Sunday, August 21, 2011

Are queers mainstreaming fat phobia?

My mom came out of the closet as a lesbian when I was 13.  And with this, I became immersed in her cool new lesbian world.  It was a pretty awesome world, it seemed to me as a teenager.  Her friends were all hip, and they went dancing and drinking.  And sometimes I got to go hang out and dance at the local dyke bar with them, because my mama was cool like that.  And it seemed to me then, and also now in retrospect, that there was a welcoming of women of all shapes and sizes.  Fat women were everywhere, shaking their gorgeous big booties on the dance floor.  Fat women partnered with other fat women, with skinny women, with in-between women.  I remember it so clearly because I was a teenagers, struggling with my own body size, and being there, with my mama's friends, gave me hope that maybe someone might someday find me beautiful and loveable and sexy too.  (Though granted, at the time, I was thinking about (bio) boys still, which felt like more of a longshot, but I digress).And evenings where I sat quietly at the table listening to their conversations and stories, I don't remember a single one which revolved around moaning about fat thighs or diet woes.  Granted, I'm probably looking back with some pretty rsoe-coloured glasses.  But I really feel like the lesbian scene, or that one at the very least, was a fat-friendly (fat-loving even) place to be.

But when I came into the queer scene on my own, years later, things seemed pretty different.  Sure there were fat lesbians at the bar (me, say?)  But fat hating rhetoric was everywhere.  And I felt just as ugly,just as undesirable, just as invisible there as I did in the straight world.  Then later on, when I came into my queer identity as a femme, I felt fat-phobia even more acutely.  Butches, it seemed to me, were (are) more acceptable and more desirable as fat people than femmes were (are).  I'm not alone in this observation.  Zoe Whittall and Suzy Malik write about the very same thing in "Fat is a Femme-inine Issue," where they write: "[b]eing a fat femme at a dyke bar sometimes makes me feel like a straight girl at a perpetually bad prom" (142).  Um, yeah.  What they said.  Of course fat phobia affects everyone.  Straights, gays, bio and non-bio gender identities, butches, femmes.  But there is a very gendered nature to fat-phobia which seems to  throw itself very differently at people on different ends of the masculine/feminine spectrum.  Whitall and Malik feel the same way, sharing:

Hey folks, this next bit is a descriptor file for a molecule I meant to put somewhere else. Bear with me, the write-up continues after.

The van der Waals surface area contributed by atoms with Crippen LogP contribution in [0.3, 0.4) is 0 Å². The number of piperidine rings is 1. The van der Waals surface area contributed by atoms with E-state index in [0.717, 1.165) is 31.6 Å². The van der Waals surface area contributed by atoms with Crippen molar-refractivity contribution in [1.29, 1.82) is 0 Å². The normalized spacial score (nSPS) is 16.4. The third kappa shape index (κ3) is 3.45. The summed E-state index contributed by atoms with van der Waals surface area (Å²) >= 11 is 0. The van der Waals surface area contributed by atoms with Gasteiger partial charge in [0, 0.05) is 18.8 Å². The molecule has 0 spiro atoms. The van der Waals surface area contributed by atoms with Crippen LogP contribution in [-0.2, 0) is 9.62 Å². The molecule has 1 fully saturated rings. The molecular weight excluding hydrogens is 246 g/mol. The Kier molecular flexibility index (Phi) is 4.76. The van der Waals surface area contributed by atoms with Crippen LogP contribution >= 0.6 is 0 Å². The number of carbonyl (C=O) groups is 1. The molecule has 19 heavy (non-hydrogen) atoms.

The tall skinny butches get to be 'boys.'  They look 15, they act 15, sometimes they fuck 15.  The big butches get to be 'daddies' the steady sturdy sexy symbols of masculine power.   Go through your high-femme social rolodex.  Who are they?  Probably tall, skinny, with some tatoos and a snap to her strut.  She's sex on wheels.  She's power.  She's who I want to be when I throw up my dinner (142).
Ouch.  And yes.  And ouch. (and, um, yes.)  Now, I guess I need to be clear here that I don't have a lot of experience in the gay boy community (back them or now really) and as such, I can't speak to any differences which may have occurred around fat positivity.  I am quite certain from speaking to friends who do have current experience in said community, that for the most part, it isn't highly fat positive (to put it mildly).

Regardless of how the gender lines fall in the queer community, it is crystal clear to me that what one (may have) been a bit of a haven for body positivity (and difference positivity in general) is no longer that haven.  And it seems so terribly sad to me that a commnity which is essentially built on the fact that its members are subject to oppression based on their sexual (and/or gender) otherness would lose its ability to act as spaces which are inclusive of all kinds of other difference(s).